Inwardly, Oppenheimer reeled too. A man of his sensitivity and moral intelligence could not have abetted the cause of such destruction without feeling deep, remorseful qualms. Dubbed "father of the atom bomb" in the popular press, he cringed at the title ever after. He wasn't alone in his self-recriminations: Like every aspect of American intellectual life in the 1930s and '40s, science was full of secularized, left-leaning freethinkers who found socialist ideals attractive and viewed Soviet Russia as an ally against fascism, from which many leading physicists were refugees. Though Oppenheimer was surrounded by leftists, repeated security checks never found any evidence of disloyalty on his part. At worst, he had occasionally bent a rule to protect a friend from getting into trouble. (There were Soviet spies at Los Alamos, but their activities had nothing to do with Oppenheimer.)
What undid Oppenheimer, causing the Atomic Energy Commission to suspend his security clearance, thus provoking the hearings we watch in Kipphardt's play, was not his leftist circle but his inner moral conflict. During wartime, he had worked willingly on a hypothetical weapon. Seeing its appalling effects in reality, he became a believer in disarmament. When the Soviet acquisition of nuclear technology made America's "military-industrial complex"Eisenhower's phrase, not minecrave bigger, more lethal weapons, Oppenheimer put himself in the path of the arms race. While FBI investigators and lawyers niggled over his relations with known or alleged Communists, big-bomb enthusiasts like Oppenheimer's nemesis Edward Teller fumed about his "lack of enthusiasm." Lack of enthusiasm for mass destruction manifestly isn't treason, but they got him anyway. The panel appointed to hear Oppenheimer's "matter" found that there had been justification for canceling his security clearance, he was ejected from his chairmanship of the AEC's scientific advisory committee, and overnight, in the tabloids, he turned from national hero into pariah dog.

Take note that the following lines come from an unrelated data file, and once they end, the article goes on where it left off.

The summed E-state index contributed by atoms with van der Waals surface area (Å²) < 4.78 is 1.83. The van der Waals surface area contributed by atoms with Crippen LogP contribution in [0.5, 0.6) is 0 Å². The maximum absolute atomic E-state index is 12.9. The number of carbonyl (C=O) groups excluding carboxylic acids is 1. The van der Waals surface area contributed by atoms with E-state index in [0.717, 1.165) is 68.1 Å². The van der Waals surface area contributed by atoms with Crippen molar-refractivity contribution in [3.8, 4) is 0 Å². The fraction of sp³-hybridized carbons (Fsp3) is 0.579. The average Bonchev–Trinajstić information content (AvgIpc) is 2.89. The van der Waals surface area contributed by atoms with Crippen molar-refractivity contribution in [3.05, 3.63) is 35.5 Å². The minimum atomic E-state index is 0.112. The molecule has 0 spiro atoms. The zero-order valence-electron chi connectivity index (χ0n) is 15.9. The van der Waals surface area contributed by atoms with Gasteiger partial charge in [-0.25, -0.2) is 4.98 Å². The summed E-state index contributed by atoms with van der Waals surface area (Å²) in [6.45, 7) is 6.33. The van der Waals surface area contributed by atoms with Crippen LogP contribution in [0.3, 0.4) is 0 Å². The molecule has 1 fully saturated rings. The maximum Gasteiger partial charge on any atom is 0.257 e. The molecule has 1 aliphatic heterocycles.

Tracing the hearings' path to this foregone conclusion, Kipphardt's play resembles a horrifying game of hide-and-seek. With the possible exception of Oppenheimer himself, all the characters know exactly how things must turn out. But the predictability is, in a sense, its own surprise. Watching while the government witnesses quibble, the prosecutors slant questions, the defense lawyers bitterly voice their sniping objections, we sit in an agony of tension, waiting for someone to speak out against the idiotic charade, to tell the government that it's wasting a precious human resource. A few charactersthe wartime security officer John Lansdale, the physicist Hans Bethedo speak sanely, but their sanity went unheard in 1954. All the more praise to Forsman and his cast for letting it speak now.